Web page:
Regulators in China have placed another hurdle in front of Australian winemakers as tensions continue to heat up between the two countries.
China’s Ministry of Commerce announced on Monday it has launched an anti-subsidy investigation of some wine imports from Australia following a complaint from the China Wine Industry Association. The ministry said it will investigate 40 allegations of unfair government subsidies in the Australian wine sector.
The probe is yet another sign that the relationship between the two countries is deteriorating.
Australia has upset China by calling for a investigation into the origins of the coronavirus pandemic. Beijing later targeted it over trade, namely by suspending some imports of beef and slapping heavy tariffs on barley. Last week, Australia effectively blocked the sale of a dairy business to a Chinese company when Treasurer Josh Frydenberg said the acquisition “would be contrary to the national interest.”
Also last week, China’s second most senior diplomat in Australia made a speech in Canberra, likening Australia’s push for the coronavirus inquiry to Brutus betraying Julius Caesar.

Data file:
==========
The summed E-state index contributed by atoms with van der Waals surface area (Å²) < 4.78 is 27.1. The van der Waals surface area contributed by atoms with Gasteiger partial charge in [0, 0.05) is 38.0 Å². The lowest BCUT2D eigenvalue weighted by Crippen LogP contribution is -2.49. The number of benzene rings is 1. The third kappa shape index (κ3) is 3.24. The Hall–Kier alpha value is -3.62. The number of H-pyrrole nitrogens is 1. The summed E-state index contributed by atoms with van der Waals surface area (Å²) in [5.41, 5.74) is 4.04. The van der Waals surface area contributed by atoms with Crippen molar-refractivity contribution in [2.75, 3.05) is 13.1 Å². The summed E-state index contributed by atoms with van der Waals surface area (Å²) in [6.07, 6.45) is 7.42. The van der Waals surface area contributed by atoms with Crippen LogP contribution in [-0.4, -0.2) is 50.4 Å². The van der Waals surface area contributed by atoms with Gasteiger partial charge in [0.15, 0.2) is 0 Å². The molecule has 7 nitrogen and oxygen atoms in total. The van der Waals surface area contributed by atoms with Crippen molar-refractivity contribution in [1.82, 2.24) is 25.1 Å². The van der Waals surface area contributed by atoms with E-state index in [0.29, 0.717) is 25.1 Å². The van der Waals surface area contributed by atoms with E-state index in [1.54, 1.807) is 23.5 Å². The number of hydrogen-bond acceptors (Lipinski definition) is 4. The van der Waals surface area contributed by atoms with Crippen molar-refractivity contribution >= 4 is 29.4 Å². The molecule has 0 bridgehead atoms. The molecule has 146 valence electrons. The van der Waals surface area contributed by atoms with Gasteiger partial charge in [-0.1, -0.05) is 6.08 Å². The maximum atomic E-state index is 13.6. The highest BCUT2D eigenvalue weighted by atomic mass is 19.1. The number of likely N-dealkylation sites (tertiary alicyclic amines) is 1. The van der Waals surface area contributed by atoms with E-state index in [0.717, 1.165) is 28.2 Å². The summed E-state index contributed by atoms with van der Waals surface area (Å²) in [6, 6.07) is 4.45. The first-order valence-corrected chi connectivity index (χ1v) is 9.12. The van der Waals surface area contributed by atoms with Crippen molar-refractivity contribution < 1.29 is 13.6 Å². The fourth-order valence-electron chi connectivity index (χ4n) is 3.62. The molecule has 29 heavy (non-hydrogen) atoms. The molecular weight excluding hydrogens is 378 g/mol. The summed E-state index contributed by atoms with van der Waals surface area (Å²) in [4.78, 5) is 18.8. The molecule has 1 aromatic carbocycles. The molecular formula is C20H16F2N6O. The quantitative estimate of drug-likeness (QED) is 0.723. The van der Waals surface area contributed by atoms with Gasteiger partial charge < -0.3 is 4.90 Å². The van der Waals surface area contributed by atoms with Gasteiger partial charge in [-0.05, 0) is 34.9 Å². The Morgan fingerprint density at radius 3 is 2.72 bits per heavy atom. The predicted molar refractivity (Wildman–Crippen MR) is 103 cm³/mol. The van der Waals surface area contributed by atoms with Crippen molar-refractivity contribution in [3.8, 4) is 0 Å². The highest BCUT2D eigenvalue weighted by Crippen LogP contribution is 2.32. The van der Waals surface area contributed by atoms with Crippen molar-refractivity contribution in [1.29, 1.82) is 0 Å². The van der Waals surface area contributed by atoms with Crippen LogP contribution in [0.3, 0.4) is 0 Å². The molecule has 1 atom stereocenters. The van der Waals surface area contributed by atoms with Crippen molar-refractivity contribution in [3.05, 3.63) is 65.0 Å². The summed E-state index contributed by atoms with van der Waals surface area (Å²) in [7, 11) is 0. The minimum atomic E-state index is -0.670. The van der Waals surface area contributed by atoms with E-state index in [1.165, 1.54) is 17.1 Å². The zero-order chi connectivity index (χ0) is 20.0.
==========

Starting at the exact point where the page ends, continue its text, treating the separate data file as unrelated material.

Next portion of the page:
“All of a sudden, they heard this shocking news of a proposal coming from Australia, which is supposed to be a good friend of China,” said Wang Xining, deputy head of mission at the Chinese embassy in Australia. “It is approximately identical to Julius Caesar in his final day when he saw Brutus approaching him. ‘Et tu, Brute?’”
Wine became a target earlier this month when China’s Ministry of Commerce said it would investigate whether Australia was dumping the product into the Chinese market. The Australian government dismissed those accusations, saying at the time that “Australian wine is by no means subsidized and by no means sold at or below market rates in the world market.”
Australia is the biggest exporter of wine to China by value, according to Wine Australia, a trade organization backed by the country’s government. In the most recent financial year, which ended September 2019, the country exported 1.13 billion Australian dollars (about $831 million) worth of wine to China, the group said.
Canberra is now pushing back again. In response to the latest probe on Monday, Australian Federal Trade Minister Simon Birmingham said in a statement that the government rejected allegations that “programs that support research and development equate to a subsidy of our wine exports.”
The government will now work with winemakers “to mount the strongest possible case against these claims,” he added.
The subsidies investigation will take at least a year, focusing on imported wines of less than two liters each, according to the Chinese Ministry of Commerce.
— CNN’s Beijing bureau contributed to this report.